Counseling Institute: All Counselors Are College Counselors

Spring 2008 | | June 4, 2008 at 11:16 am


Over 100 participants pre-registered for the three one day Counseling Institute sessions provided by California GEAR UP.  In the first session at the Embassy Suites in Downey, 36 participants learned about the paths to college from middle school.  With the guidance of counseling facilitators Linda Loya and Qiana Patterson, middle school counselors, teachers and project coordinators discussed their schools’ college culture and suggested displays and activities to enhance the school environment.  The interactive sessions focus on topics including financial aid, scholarships, comparison of district graduation requirements versus A-G college requirements and GEAR UP and other available resources.  Training materials included a survey of student learning styles.

Over 100 participants pre-registered for the three one day Counseling Institute sessions provided by California GEAR UP.  In the first session at the Embassy Suites in Downey, 36 participants learned about the paths to college from middle school.  With the guidance of counseling facilitators Linda Loya and Qiana Patterson, middle school counselors, teachers and project coordinators discussed their schools’ college culture and suggested displays and activities to enhance the school environment.  The interactive sessions focus on topics including financial aid, scholarships, comparison of district graduation requirements versus A-G college requirements and GEAR UP and other available resources.  Training materials included a survey of student learning styles.

Participants reported on creative school site activities to promote college-going:  

  • College posters made by students displayed in the library.
  • Creating space as a “College Corner” with access to college catalogs, career and financial aid information, and college-type games.
  • In a 7th grade after school program, students built 3-D models of a college.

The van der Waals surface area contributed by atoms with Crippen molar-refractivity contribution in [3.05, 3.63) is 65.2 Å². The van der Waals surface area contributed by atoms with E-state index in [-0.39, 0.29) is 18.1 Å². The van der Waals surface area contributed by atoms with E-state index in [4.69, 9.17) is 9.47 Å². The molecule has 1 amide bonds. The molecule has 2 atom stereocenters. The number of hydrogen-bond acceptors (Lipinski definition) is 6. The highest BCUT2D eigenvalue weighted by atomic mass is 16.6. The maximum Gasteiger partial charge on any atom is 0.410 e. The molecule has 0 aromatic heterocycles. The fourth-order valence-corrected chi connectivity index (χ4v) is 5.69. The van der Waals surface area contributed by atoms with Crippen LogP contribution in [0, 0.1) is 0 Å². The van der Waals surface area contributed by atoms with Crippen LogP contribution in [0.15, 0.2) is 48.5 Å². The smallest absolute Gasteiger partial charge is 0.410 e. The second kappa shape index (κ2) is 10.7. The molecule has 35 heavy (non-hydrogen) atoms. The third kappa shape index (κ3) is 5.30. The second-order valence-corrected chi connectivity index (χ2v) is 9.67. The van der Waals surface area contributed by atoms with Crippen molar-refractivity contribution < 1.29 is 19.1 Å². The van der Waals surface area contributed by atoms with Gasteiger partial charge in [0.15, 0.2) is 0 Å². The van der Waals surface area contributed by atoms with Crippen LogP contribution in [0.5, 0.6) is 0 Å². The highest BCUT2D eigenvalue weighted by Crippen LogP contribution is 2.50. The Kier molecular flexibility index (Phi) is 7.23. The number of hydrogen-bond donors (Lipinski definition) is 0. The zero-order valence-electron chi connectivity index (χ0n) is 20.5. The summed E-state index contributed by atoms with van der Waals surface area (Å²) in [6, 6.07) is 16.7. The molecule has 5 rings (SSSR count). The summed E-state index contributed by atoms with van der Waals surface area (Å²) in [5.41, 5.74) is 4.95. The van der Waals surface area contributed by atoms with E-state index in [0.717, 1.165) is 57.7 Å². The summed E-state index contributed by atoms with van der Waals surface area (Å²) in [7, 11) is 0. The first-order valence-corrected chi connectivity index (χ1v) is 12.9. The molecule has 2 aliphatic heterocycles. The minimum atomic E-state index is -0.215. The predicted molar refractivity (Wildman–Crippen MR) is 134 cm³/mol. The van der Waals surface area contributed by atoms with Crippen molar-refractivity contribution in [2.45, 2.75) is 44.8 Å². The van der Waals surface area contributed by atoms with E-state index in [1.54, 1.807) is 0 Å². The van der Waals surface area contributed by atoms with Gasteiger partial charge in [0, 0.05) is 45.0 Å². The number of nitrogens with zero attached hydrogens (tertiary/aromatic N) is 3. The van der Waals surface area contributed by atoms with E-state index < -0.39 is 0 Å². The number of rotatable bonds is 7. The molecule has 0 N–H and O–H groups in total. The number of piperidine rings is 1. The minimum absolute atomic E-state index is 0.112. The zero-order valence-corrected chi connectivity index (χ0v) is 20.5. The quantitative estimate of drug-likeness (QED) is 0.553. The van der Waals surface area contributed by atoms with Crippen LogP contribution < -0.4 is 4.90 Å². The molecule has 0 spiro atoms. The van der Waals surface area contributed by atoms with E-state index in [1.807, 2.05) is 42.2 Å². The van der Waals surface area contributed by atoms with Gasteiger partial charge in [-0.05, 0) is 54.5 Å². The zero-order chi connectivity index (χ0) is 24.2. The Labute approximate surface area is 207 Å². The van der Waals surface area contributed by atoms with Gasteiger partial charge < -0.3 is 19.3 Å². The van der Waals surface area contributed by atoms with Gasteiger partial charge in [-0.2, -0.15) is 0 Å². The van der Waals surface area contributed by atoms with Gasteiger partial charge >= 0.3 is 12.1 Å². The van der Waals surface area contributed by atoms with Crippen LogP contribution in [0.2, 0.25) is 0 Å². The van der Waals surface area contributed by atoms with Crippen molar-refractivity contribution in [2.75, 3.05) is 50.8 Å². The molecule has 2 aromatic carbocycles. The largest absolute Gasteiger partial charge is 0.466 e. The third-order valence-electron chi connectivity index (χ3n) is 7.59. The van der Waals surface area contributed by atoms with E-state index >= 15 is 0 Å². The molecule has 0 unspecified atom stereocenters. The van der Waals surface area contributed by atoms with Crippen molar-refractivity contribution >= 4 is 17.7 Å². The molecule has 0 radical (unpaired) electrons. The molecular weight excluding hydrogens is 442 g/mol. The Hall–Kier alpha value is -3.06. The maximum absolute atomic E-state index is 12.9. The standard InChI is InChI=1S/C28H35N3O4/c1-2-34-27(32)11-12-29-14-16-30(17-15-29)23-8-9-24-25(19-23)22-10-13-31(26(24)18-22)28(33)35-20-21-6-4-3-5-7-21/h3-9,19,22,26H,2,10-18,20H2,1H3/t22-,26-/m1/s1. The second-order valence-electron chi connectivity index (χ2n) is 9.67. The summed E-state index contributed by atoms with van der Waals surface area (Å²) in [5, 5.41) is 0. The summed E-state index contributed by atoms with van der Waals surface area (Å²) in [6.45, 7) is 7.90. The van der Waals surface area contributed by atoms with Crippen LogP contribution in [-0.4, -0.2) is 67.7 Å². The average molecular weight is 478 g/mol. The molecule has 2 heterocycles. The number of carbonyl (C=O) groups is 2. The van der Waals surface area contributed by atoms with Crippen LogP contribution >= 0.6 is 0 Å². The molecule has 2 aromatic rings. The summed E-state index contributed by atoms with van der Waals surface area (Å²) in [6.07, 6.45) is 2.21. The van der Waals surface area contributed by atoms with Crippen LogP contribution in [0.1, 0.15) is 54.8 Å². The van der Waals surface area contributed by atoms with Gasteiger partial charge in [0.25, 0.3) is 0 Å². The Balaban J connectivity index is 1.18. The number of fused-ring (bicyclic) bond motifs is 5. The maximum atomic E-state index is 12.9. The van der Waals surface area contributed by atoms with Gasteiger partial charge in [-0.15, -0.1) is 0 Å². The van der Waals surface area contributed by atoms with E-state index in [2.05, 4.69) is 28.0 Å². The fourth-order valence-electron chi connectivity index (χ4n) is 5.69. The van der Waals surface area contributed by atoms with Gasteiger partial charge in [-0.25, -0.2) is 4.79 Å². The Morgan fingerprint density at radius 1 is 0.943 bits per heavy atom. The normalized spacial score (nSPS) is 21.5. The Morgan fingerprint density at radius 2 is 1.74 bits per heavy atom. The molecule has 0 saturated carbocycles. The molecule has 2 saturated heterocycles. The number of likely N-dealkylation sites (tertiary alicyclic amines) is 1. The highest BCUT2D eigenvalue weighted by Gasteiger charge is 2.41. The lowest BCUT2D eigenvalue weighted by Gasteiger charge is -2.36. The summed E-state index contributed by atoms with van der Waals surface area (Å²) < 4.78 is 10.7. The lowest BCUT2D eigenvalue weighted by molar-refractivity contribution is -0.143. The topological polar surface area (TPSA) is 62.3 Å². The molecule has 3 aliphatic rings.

• An elective class about college is offered at the middle school.
  • Mentoring and tutoring partnerships are being expanded to add college interns on campus on a daily basis.
  • Students selected for the Educational Trust Awards are honored at a special event.
  • “College: Making It Happen” and “Kids On Campus” videos are shown in the detention room.

Participants commented in their evaluations about the aspects of the Institute that stimulated new thinking.

Los Nietos Middle School:  “Including all students in the college culture ideas, not just AVID, GEAR UP or honor students, and utilizing the websites.”
    
White Middle School:  “All aspects stimulated new thinking for me.  I’m a new counselor and the information presented was very helpful.”

Belvedere Middle School:  “The different ideas that each group presented gave me new ideas for programming at my school!”

Sepulveda Middle School:  “Always tell kids your story because you don’t know when you are planting a seed.  The GEAR UP Pocket Guide is awesome.  With all of the information and resources, I feel better prepared to share with students and parents.
        
Roosevelt Middle School:  “How to bring a collegiate atmosphere to my office.”

Hollenbeck Middle School:  “The presenters were great and very knowledgeable.  They had good insight and answered all my unanswered questions.”

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